A shift in focus for SME capital raising

  • Publications and reports

    08 February 2024

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In the past few years, with low interest rates and expansionary monetary policy settings, high growth SMEs have found it relatively easy to attract equity capital to fund their growth plans. However, the recent surge in interest rates and operating costs, and the corresponding decrease in valuations have changed this picture.

In past M&A Forecasts, we discussed how angel, venture capital and private equity investors are increasingly focusing on supporting their existing portfolio companies with necessary follow-on funding. This trend makes it challenging for new companies entering the market to attract investment.

Follow-on investment and capital raising

Established companies seeking follow-on investment or additional capital raising rounds are also facing hurdles. Given current economic conditions, extracting more funds from shareholders can be a tough task. We are witnessing an increasing number of situations where shareholders are not willing or able to provide follow on investments and are seeking to sell their shares to deal with their own financial challenges. These shareholders often compete with the company for funds, which can impede capital raising efforts, especially when pricing expectations are not perfectly aligned.

Rising interest rates and lower valuations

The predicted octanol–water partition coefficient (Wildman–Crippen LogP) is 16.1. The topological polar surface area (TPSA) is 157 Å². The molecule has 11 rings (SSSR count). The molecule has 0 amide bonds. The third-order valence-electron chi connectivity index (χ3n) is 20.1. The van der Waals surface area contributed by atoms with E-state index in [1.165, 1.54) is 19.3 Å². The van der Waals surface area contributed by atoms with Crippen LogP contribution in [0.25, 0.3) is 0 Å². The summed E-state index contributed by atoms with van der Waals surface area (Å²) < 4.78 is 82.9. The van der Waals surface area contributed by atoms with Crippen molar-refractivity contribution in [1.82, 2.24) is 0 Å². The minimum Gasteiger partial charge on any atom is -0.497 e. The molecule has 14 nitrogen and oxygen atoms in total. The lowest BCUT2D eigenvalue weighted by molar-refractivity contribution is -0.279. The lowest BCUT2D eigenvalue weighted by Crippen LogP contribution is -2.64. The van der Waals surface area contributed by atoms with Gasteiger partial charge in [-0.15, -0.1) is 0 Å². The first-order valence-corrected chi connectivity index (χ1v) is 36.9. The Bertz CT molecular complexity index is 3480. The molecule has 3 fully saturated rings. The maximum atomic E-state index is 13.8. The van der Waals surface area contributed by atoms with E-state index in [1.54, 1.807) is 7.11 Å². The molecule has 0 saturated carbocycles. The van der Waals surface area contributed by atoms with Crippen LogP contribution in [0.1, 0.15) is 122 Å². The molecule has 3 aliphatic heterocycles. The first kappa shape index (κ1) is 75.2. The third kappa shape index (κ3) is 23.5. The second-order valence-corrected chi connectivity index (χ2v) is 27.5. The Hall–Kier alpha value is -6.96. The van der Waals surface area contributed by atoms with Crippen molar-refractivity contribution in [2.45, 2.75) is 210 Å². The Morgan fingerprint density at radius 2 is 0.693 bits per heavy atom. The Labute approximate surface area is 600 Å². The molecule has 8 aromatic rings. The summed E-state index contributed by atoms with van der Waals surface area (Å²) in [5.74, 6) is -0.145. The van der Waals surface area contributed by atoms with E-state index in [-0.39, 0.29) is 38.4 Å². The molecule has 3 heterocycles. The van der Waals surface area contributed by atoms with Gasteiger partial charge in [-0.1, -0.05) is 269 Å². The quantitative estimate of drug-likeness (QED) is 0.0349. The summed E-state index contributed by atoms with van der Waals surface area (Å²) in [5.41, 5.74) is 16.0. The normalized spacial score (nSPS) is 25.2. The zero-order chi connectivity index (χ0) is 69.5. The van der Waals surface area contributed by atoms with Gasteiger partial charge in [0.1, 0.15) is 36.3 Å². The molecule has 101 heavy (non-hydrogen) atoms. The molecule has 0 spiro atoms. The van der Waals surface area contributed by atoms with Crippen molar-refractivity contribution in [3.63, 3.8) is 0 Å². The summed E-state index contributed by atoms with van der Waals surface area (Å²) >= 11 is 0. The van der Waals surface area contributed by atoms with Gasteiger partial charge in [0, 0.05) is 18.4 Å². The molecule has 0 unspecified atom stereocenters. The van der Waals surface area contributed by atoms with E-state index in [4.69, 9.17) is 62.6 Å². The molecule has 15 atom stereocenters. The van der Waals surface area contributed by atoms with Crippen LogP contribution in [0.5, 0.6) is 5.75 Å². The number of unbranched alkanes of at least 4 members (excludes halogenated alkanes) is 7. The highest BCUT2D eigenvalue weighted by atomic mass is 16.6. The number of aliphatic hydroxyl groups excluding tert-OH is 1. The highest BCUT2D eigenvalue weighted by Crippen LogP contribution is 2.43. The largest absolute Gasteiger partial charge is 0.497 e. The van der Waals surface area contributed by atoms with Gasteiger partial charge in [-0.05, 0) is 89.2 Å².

With the rise in interest rates and lower valuations, investors are shifting their focus towards companies that can demonstrate sustainable cash flow and profit, and not just high revenue growth. Alternatively, they are looking for businesses that can at least present a clear short to medium-term pathway to profitability. As a result, investors have more leverage and are demanding more investor-friendly investment terms – with liquidation preferences and anti-dilute protections becoming more prevalent.

These factors can sometimes mean that putting the company on the market for outright sale to a trade or financial buyer is a better option than trying to raise additional capital.

Capital still looking for a home

It’s not all doom and gloom for SMEs though. There is still plenty of capital looking for a home, albeit slightly harder to attract and at lower valuations. So before approaching the market, companies need to ensure they have “run the ruler” over the business and have taken the necessary steps to ensure they can demonstrate a path to profitability.

It can be done – for instance, Clare Capital (Tech Insights #312) recently highlighted a trend back towards profitability among listed tech stocks – showing how quickly tech companies can go from generating significant losses in the pursuit of high revenue growth, to significant profits; often driven by higher gross margins than bricks and mortar businesses.

The year ahead

Looking ahead to this year, the challenging environment looks set to continue. So, companies must be prepared for lower valuations and a more challenging process and investment terms.

Of course, with the recent change in government, companies also will need to keep a close eye on government policy changes and be agile enough to adapt their capital raising strategies accordingly.

While the landscape for SME capital raising in 2024 may seem daunting, with the right approach and adaptability, SMEs can navigate these challenges and secure the necessary capital for growth.

Read the M&A Forecast 2024